Hillwood President Berry has been a longtime Syndicate member, and Perot and Hillwood have been longtime Stock Show and Syndicate supporters.
But a Syndicate leader said the grand champ steer-winning $210,000 bid was to Hillwood’s credit, not the Syndicate’s. “Our job is to bring them (bidders) here,” the Syndicate man said. The Syndicate’s total commitments to this year’s auction has not been released, but a rough estimate is more than $3 million of the $3.4 million-plus total paid for all the auction animals.
Another longtime Syndicate and auction supporter said: “Whoever was bidding against Ross Perot Jr. didn’t scare him. He doesn’t come in second unless he wants to.”
Still, mounting worries and shrinking incomes from sliding oil, gas, stock and export markets likely kept some traditional bidders away and dampened the spending ardor of others, three Stock Show veterans said.
Oil and gas company executives were at arena-side bidding, but they didn’t contend prominently in the bidding on the top winning steers.
Some Stock Show supporters, however, found little evidence of the economy’s tribulations in the auction results. That’s because, former Syndicate chairman and 29-year Stock Show auction participant Gary Ray said, “the Fort Worth economy has become so diversified. . . . Banking, construction, development and other sectors are still strong. . . . We’re not dependent on one industry.”
“I did not think oil prices being down hurt us today,” said Becky Renfro Borbolla, Women’s Steering Business founder/leader. She’s vice president of Fort Worth-based Renfro Foods.
The annual auction generated, Stock Show officials reported, more than $3.4 million paid to the young exhibitors for 292 steers, barrow hogs, wether lambs and wether goats – all grown for meat. That spending ranks second only to last year’s record just over $3.7 million for 286 animals, according to show records.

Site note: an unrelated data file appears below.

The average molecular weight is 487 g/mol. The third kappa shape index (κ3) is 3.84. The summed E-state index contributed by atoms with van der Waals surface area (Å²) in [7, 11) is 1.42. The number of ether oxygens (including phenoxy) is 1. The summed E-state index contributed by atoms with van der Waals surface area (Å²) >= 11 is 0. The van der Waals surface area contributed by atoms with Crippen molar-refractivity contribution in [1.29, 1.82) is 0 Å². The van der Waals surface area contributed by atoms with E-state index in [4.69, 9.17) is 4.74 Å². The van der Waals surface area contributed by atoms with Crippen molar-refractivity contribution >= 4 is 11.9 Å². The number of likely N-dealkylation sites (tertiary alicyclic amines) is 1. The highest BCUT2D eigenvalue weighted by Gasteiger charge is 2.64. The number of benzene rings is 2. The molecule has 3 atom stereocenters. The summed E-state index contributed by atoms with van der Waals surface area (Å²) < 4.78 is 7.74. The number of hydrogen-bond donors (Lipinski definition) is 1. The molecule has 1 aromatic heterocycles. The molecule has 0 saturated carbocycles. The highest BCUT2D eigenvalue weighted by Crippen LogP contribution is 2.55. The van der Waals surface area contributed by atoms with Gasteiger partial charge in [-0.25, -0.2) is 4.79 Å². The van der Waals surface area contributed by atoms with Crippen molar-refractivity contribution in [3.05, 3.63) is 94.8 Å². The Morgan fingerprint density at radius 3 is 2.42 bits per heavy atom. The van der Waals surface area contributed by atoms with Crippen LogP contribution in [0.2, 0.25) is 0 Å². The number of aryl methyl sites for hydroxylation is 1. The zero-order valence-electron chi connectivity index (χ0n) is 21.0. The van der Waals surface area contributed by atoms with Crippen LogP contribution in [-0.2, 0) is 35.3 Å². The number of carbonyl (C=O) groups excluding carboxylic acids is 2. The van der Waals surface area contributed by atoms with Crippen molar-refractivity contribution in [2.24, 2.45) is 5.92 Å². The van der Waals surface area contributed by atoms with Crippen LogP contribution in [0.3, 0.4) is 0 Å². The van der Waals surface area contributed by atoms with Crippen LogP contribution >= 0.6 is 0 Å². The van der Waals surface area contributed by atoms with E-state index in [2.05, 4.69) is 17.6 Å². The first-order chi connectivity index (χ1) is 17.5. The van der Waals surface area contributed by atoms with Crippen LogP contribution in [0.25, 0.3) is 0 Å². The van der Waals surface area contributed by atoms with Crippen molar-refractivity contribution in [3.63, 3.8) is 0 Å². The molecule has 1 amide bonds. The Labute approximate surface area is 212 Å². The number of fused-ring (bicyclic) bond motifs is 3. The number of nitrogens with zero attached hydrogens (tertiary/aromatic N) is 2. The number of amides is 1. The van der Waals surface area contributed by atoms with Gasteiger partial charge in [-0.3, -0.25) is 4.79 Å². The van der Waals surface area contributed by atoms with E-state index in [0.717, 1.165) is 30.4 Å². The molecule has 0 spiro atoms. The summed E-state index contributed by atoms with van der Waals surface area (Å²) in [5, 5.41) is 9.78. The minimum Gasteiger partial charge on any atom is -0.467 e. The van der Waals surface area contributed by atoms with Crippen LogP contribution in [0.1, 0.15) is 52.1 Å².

Regardless of effects this year, if any, a significant impact will be felt in future Stock Show auctions if oil, gas and stock prices languish for the long term, rippling through the rest of the economy, said Ray, president of MODCO Insurance and Risk Management Agency, and others.
Ray monitors the oil and gas sectors quite closely. He focuses on providing and servicing insurance for risk-management in the energy industries. He also co-founded and leads the Tallest Hog at the Trough, a 9-year-old venture on a mission to corral/enlist bidders for the winning barrow hogs sold at the auction. His and fellow Tallest Hog supporters, including meat-industry veteran Billy Rosenthal, had major impact this year, again.
Bragging rights extended to the $44,000 paid for the grand champion barrow pork-bound hog, $41,000 for the grand champ meat-bound lamb and $22,000 for the grand champ cabrito-bound goat. The reserve grand champs earned big money, too.
Standard Meat Co. bought the grand champion barrow hog for $44,000, paid to Carsyn Hodde, a Washington County 4-H Club member who raised the crossbred.
Colt Wolf of Whitesboro FFA took home $21,000 for his reserve grand champion barrow, another crossbred. Dr. Bill Bonnell, M.D., was the winning bidder.
The 35-member Ladies on the Lamb continued to dominate the wether lamb buying.
“We had a great day today,” said Rebecca Clegg Emery, Ladies on the Lamb founder, reporting $157,000 record high in total Ladies’ spending on seven of the 10 lambs auctioned. That’s up from $85,000 last year.
The bid-boosting organization paid $41,000 for the grand champ lamb, a crossbred shown by Carlie Shea Witte, an El Paso County 4-H member.
Abbey Currie of Cleveland FFA got $21,000 for her reserve grand champ lamb, a crossbred, also from the Ladies on the Lamb.
Mason FFA member Stran< cq > Stultz sold his grand champion wether goat for $22,000 to 4K Land and Cattle Co. and Luther King Capital Management.
Weatherford FFA member Peyton Thomas sold his reserve grand champ wether goat for $21,000 to D&M Leasing.
In a released statement, Stock Show President and General Manager Brad Barnes praised “the great work that our buying groups and area leaders put into supporting our junior exhibitors is simply amazing. Our youth exhibitors are rewarded for their hard work because of a community of individuals and organizations that care about the future of the livestock industry in Texas.”